This second thesis necessitates dethroning David Hume. Now, there’s nothing much new about that, as believers have endeavored to refute Hume and his disciples since the publication of his Enquiry Concerning Human Understanding in 1748.
Not a philosopher himself, Keener offers little that is novel or groundbreaking in the way of refutation, but he nevertheless marshals an impressive host of thinkers as he painstakingly shows how Hume’s argument must assume atheism or deism to work and how Hume’s metaphysics fails in light of modern physics. In short, like many others, Keener demonstrates that Hume is merely operating in a “deductive circle.”
The extensive documentation of miracle claims is impressive, but what’s really new and useful is Keener’s claim that rejection of the miraculous is ethnocentric, particularly Eurocentric. One might even say Teutonocentric.
Rudolf Bultmann famously declared that we could not use electric light and the wireless and modern medicine and still believe in “the New Testament world of spirits and miracles.” His “modern world” is a white, male, technocratic world, and the global phenomenon of nonwhite Pentecostalism had barely begun when Bultmann was writing. As far as German scholars of that era go, though, he was one of the good guys, a member of the Confessing Church who spoke out against the mistreatment of Jews, whatever negative Marcionite opinions he had regarding the relevance of the Old Testament.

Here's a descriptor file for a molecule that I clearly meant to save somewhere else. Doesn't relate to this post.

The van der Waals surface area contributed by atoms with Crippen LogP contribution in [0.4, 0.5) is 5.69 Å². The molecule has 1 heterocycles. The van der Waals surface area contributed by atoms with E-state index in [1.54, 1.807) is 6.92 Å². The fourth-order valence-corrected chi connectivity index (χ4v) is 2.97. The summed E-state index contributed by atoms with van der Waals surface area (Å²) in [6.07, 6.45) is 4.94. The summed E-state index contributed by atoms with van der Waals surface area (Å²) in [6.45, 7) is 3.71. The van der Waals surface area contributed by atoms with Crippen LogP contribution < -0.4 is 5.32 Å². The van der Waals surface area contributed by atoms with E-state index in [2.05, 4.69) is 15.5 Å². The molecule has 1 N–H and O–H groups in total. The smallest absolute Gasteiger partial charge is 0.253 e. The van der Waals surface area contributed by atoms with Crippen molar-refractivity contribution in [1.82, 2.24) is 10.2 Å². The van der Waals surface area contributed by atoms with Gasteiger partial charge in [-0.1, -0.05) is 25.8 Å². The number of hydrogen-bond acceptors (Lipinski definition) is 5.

Hume, however, not so much. Keener notes that Hume possessed an expressly and virulently ethnocentric outlook. In his essay “Of National Characters,” Hume writes: “I am apt to suspect the Negroes to be naturally inferior to the whites. There scarcely ever was a civilized nation [of any other complexion than white], nor even any individual eminent either in action or speculation. No ingenious manufactures amongst them, no arts, no sciences.”
Not only did Hume’s racism affect his argument, as it was those outside of his white, genteel world who made miracle claims, it left a lasting legacy, as Keener notes that it was explicitly adopted by none other than Kant. Here one may observe that the “four horsemen” of New Atheism, Richard Dawkins, Daniel Dennett, Sam Harris, and Christopher Hitchens, are white Anglo-American males. Perhaps their truth claims concerning a certain species of reason function (unwittingly) in the service of white male power over women and people of color in the majority world.
Western skepticism may in fact be a terminal patient rallying one final time before expiring. Craig Keener’s work should prove a compelling witness to those who doubt miraculous claims both ancient and modern.
Leroy Huizenga is director of the Christian Leadership Center at the University of Mary.